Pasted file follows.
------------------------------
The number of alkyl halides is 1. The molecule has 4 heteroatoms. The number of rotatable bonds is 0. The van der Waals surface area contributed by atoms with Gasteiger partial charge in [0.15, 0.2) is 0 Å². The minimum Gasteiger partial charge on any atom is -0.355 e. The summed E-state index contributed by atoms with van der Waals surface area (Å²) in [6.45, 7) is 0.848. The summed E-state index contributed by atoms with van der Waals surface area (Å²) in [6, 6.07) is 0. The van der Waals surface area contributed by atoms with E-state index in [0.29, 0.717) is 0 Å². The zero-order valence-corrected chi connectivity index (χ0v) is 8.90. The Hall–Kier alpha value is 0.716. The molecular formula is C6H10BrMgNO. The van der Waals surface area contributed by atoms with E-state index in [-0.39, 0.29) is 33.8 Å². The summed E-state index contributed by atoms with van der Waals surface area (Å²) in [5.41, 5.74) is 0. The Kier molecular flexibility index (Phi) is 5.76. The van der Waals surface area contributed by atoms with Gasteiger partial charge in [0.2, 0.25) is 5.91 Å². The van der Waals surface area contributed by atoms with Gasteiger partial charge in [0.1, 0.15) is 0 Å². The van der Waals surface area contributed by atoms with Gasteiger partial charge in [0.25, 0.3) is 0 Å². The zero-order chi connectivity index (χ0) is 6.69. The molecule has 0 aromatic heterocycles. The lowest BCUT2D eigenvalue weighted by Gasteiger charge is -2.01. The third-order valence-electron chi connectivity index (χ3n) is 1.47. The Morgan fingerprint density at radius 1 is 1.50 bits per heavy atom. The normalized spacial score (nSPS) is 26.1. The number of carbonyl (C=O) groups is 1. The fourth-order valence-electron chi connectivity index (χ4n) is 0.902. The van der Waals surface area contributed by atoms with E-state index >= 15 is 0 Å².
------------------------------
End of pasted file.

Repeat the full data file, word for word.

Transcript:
The number of alkyl halides is 1. The molecule has 4 heteroatoms. The number of rotatable bonds is 0. The van der Waals surface area contributed by atoms with Gasteiger partial charge in [0.15, 0.2) is 0 Å². The minimum Gasteiger partial charge on any atom is -0.355 e. The summed E-state index contributed by atoms with van der Waals surface area (Å²) in [6.45, 7) is 0.848. The summed E-state index contributed by atoms with van der Waals surface area (Å²) in [6, 6.07) is 0. The van der Waals surface area contributed by atoms with E-state index in [0.29, 0.717) is 0 Å². The zero-order valence-corrected chi connectivity index (χ0v) is 8.90. The Hall–Kier alpha value is 0.716. The molecular formula is C6H10BrMgNO. The van der Waals surface area contributed by atoms with E-state index in [-0.39, 0.29) is 33.8 Å². The summed E-state index contributed by atoms with van der Waals surface area (Å²) in [5.41, 5.74) is 0. The Kier molecular flexibility index (Phi) is 5.76. The van der Waals surface area contributed by atoms with Gasteiger partial charge in [0.2, 0.25) is 5.91 Å². The van der Waals surface area contributed by atoms with Gasteiger partial charge in [0.1, 0.15) is 0 Å². The van der Waals surface area contributed by atoms with Gasteiger partial charge in [0.25, 0.3) is 0 Å². The zero-order chi connectivity index (χ0) is 6.69. The molecule has 0 aromatic heterocycles. The lowest BCUT2D eigenvalue weighted by Gasteiger charge is -2.01. The third-order valence-electron chi connectivity index (χ3n) is 1.47. The Morgan fingerprint density at radius 1 is 1.50 bits per heavy atom. The normalized spacial score (nSPS) is 26.1. The number of carbonyl (C=O) groups is 1. The fourth-order valence-electron chi connectivity index (χ4n) is 0.902. The van der Waals surface area contributed by atoms with E-state index >= 15 is 0 Å².